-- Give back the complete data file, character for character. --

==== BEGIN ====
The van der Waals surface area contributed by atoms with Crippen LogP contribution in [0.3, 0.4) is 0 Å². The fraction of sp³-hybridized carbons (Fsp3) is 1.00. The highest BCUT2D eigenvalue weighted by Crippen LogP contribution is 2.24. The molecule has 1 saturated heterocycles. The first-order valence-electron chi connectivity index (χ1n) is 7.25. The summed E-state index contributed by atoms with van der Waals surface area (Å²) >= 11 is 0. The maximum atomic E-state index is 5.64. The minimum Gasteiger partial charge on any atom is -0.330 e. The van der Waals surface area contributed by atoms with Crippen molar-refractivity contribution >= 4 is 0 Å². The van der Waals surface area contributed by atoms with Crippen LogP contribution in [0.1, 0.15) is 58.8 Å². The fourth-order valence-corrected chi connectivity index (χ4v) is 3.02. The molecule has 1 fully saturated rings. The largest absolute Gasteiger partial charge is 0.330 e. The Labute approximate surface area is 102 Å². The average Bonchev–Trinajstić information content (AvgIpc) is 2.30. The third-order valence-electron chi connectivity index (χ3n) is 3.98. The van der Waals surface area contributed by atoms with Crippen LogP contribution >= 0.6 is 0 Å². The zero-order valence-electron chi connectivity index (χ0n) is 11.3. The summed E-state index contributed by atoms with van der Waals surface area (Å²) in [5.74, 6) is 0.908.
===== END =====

The van der Waals surface area contributed by atoms with Crippen LogP contribution in [0.3, 0.4) is 0 Å². The fraction of sp³-hybridized carbons (Fsp3) is 1.00. The highest BCUT2D eigenvalue weighted by Crippen LogP contribution is 2.24. The molecule has 1 saturated heterocycles. The first-order valence-electron chi connectivity index (χ1n) is 7.25. The summed E-state index contributed by atoms with van der Waals surface area (Å²) >= 11 is 0. The maximum atomic E-state index is 5.64. The minimum Gasteiger partial charge on any atom is -0.330 e. The van der Waals surface area contributed by atoms with Crippen molar-refractivity contribution >= 4 is 0 Å². The van der Waals surface area contributed by atoms with Crippen LogP contribution in [0.1, 0.15) is 58.8 Å². The fourth-order valence-corrected chi connectivity index (χ4v) is 3.02. The molecule has 1 fully saturated rings. The largest absolute Gasteiger partial charge is 0.330 e. The Labute approximate surface area is 102 Å². The average Bonchev–Trinajstić information content (AvgIpc) is 2.30. The third-order valence-electron chi connectivity index (χ3n) is 3.98. The van der Waals surface area contributed by atoms with Crippen LogP contribution >= 0.6 is 0 Å². The zero-order valence-electron chi connectivity index (χ0n) is 11.3. The summed E-state index contributed by atoms with van der Waals surface area (Å²) in [5.74, 6) is 0.908.